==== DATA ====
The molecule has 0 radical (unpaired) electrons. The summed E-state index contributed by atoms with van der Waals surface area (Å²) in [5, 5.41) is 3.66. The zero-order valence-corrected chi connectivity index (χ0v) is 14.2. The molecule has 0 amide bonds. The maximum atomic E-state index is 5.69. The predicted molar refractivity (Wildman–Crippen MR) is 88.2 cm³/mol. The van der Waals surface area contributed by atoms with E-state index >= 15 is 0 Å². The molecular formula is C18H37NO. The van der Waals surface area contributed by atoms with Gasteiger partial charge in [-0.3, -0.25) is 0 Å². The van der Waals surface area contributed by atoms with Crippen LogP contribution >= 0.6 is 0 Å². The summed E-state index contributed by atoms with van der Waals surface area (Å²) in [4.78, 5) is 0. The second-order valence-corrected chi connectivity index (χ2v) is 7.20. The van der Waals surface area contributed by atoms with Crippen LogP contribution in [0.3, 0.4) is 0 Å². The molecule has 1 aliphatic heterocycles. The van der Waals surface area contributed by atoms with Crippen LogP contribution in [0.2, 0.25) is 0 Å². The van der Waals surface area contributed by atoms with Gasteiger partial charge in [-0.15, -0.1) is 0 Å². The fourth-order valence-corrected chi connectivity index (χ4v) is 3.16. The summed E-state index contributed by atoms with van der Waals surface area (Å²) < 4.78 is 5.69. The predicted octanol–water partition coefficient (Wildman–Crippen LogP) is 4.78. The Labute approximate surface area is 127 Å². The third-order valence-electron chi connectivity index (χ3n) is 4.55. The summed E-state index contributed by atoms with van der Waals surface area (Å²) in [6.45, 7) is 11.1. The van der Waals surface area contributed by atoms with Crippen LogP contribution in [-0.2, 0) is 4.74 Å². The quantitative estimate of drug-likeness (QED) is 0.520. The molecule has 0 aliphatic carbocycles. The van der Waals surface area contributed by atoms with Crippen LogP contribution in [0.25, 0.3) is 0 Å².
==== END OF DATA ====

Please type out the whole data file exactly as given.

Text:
The molecule has 0 radical (unpaired) electrons. The summed E-state index contributed by atoms with van der Waals surface area (Å²) in [5, 5.41) is 3.66. The zero-order valence-corrected chi connectivity index (χ0v) is 14.2. The molecule has 0 amide bonds. The maximum atomic E-state index is 5.69. The predicted molar refractivity (Wildman–Crippen MR) is 88.2 cm³/mol. The van der Waals surface area contributed by atoms with E-state index >= 15 is 0 Å². The molecular formula is C18H37NO. The van der Waals surface area contributed by atoms with Gasteiger partial charge in [-0.3, -0.25) is 0 Å². The van der Waals surface area contributed by atoms with Crippen LogP contribution >= 0.6 is 0 Å². The summed E-state index contributed by atoms with van der Waals surface area (Å²) in [4.78, 5) is 0. The second-order valence-corrected chi connectivity index (χ2v) is 7.20. The van der Waals surface area contributed by atoms with Crippen LogP contribution in [0.3, 0.4) is 0 Å². The molecule has 1 aliphatic heterocycles. The van der Waals surface area contributed by atoms with Crippen LogP contribution in [0.2, 0.25) is 0 Å². The van der Waals surface area contributed by atoms with Gasteiger partial charge in [-0.15, -0.1) is 0 Å². The fourth-order valence-corrected chi connectivity index (χ4v) is 3.16. The summed E-state index contributed by atoms with van der Waals surface area (Å²) < 4.78 is 5.69. The predicted octanol–water partition coefficient (Wildman–Crippen LogP) is 4.78. The Labute approximate surface area is 127 Å². The third-order valence-electron chi connectivity index (χ3n) is 4.55. The summed E-state index contributed by atoms with van der Waals surface area (Å²) in [6.45, 7) is 11.1. The van der Waals surface area contributed by atoms with Crippen LogP contribution in [-0.2, 0) is 4.74 Å². The quantitative estimate of drug-likeness (QED) is 0.520. The molecule has 0 aliphatic carbocycles. The van der Waals surface area contributed by atoms with Crippen LogP contribution in [0.25, 0.3) is 0 Å².